The Teacher Wage Gap Persists

Economic Policy Institute is out with a survey of teacher compensation relative to other, similarly educated professionals. The news continues to be bad for teachers nationally. Teachers earn roughly 20% less than comparably educated professionals on average. In Tennessee, that number is 21.4%.

Notes: Figure reports state-specific regression-adjusted teacher weekly wage penalties: how much less, in percentage terms, elementary, middle, and secondary public school teachers earn in weekly wages than their college-educated, nonteaching peers.
See Allegretto and Mishel 2019, especially Appendix A, for more details.
Source: Authors’ analysis of pooled 2014–2019 Current Population Survey Outgoing Rotation Group data accessed via EPI Current Population Survey Extracts, Version 1.0.2 (EPI 2020).

That’s not good news. Especially in light of a worsening teacher shortage crisis.

It’s especially bad news in light of TISA – Gov. Bill Lee’s new school funding formula. While Lee and his allies would have you believe otherwise, TISA does nothing to significantly invest in teachers. There’s no significant adjustment to teacher minimum salaries and nothing in TISA directly results in hiring more teachers. This is disappointing since a state review suggests districts hire a total of 7000+ more teachers than the state funds.

Here’s more on the TISA reality:

Here’s more from EPI on what the teacher wage gap means in states across the country:

The teacher wage penalty has grown substantially since the mid-1990s. The teacher wage penalty is how much less, in percentage terms, public school teachers are paid in weekly wages relative to other college-educated workers (after accounting for factors known to affect earnings such as education, experience, and state residence). The regression-adjusted teaching wage penalty was 6.0% in 1996. In 2019, the penalty was 19.2%, reflecting a 2.8 percentage-point improvement compared with a penalty of 22.0% a year earlier.

The wage premium that women teachers experienced in the 1960s and 1970s has been replaced by a significant wage penalty. As noted in our previous research, women teachers enjoyed a 14.7% wage premium in 1960, meaning they were paid 14.7% more than comparably educated and experienced women in other occupations. In 2019, women teachers were earning 13.2% less in weekly wages than their nonteaching counterparts were—a 27.9 percentage-point swing over the last six decades.

The benefits advantage of teachers has not been enough to offset the growing wage penalty. The teacher total compensation penalty was 10.2% in 2019 (composed of a 19.2% wage penalty offset by a 9.0% benefits advantage). The bottom line is that the teacher total compensation penalty grew by 7.5 percentage points from 1993 to 2019.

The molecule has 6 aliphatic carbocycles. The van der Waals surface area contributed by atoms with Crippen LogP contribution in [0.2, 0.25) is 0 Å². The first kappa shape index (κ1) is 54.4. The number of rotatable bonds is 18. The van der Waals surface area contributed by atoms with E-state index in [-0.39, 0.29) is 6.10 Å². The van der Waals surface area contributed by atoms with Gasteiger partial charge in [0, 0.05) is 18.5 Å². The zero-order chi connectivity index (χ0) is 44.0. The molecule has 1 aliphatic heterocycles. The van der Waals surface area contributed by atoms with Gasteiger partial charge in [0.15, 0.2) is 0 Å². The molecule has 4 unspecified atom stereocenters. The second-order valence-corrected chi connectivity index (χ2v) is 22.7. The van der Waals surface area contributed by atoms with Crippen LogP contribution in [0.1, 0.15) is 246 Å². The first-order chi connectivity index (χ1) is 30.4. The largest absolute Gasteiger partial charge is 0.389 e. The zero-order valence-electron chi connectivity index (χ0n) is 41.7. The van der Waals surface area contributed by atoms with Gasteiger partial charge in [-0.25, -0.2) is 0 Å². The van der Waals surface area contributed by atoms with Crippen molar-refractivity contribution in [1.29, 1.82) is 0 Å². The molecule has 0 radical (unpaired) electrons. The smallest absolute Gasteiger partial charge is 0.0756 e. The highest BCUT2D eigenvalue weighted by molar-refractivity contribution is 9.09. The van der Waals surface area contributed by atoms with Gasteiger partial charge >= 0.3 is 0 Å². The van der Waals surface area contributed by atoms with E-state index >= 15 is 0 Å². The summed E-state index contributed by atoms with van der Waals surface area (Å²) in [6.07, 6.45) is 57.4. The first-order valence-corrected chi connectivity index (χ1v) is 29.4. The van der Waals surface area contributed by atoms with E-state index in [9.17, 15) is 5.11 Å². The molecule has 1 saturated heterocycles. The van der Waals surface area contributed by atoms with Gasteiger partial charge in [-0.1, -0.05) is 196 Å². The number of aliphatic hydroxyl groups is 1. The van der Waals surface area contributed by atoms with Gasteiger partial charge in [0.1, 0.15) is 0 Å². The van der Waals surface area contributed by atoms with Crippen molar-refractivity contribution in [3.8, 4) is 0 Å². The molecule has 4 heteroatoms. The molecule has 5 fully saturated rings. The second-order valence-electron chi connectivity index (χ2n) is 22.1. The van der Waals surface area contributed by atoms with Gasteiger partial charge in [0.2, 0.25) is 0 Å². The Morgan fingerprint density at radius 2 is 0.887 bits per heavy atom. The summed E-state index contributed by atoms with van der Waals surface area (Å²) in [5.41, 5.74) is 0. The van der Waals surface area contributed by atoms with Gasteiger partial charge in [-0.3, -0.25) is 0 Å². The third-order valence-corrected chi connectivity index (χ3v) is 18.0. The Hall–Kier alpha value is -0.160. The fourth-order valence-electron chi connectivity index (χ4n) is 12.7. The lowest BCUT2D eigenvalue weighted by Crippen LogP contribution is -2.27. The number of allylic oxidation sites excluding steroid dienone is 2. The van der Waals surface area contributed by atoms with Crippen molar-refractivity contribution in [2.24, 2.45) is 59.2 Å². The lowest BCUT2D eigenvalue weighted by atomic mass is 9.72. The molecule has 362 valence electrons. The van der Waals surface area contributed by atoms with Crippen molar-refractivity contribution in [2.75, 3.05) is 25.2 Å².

It’s interesting that this problem is not getting significantly better, even as districts across Tennessee and around the country are dealing with both a teacher exodus and a lack of candidates to replace them.

It’s also interesting that even with a relatively stable, secure benefits package, the teacher wage gap continues to expand over time. It should be noted that in Tennessee, teacher pensions were “reformed” in 2014 and teachers hired since then now have a significantly smaller retirement package.

It’s also worth noting here that Tennessee teachers have the lowest pension benefit of any of our neighboring states.

As the study by SREB notes, Tennessee teachers earn about $10,000 less per year in retirement than their neighbors in other Southern states.

TISA could have been a way to change all of that – to vastly improve teacher compensation and make Tennessee a national leader in both pay and support for teachers.

Instead, the one-time raise offered by the plan will amount to about a 2.5% increase this year. Teacher pay in Tennessee will continue to lag behind other states in our region. Teachers here will continue to earn 21% less than their comparably educated peers.

Year after year, policymakers look at a growing problem and then just look away. Even in a year with a massive budget surplus, Tennessee leaders have made a clear statement that investing in teachers is not a priority.

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Top Privatizer Backs TISA

State Rep. Mark White is tweeting out misleading information about Gov. Lee’s school funding overhaul (TISA) in an attempt to build support for the effort as the legislature enters its final weeks.

So, this is just flat out wrong. First, as currently envisioned, there’s less than $1 billion in “new” money for schools. Oh, and White has been a leader on the House Education Committee for years – why is he just NOW doing any of this?

White is among the legislative leaders who routinely ignore the BEP Review Committee:

He’s also ignored the TACIR recommendations to add $1.7 billion to K-12 funding to address the underfunding of teachers and staff. By the way, TISA does NOT address this shortfall.

This is the same Mark White who carried the water for Lee’s state charter authorizer scheme – you know, the plan to remove local authority from charter school decisions:

Here’s what Nashville education blogger TC Weber had to say about White back in 2020: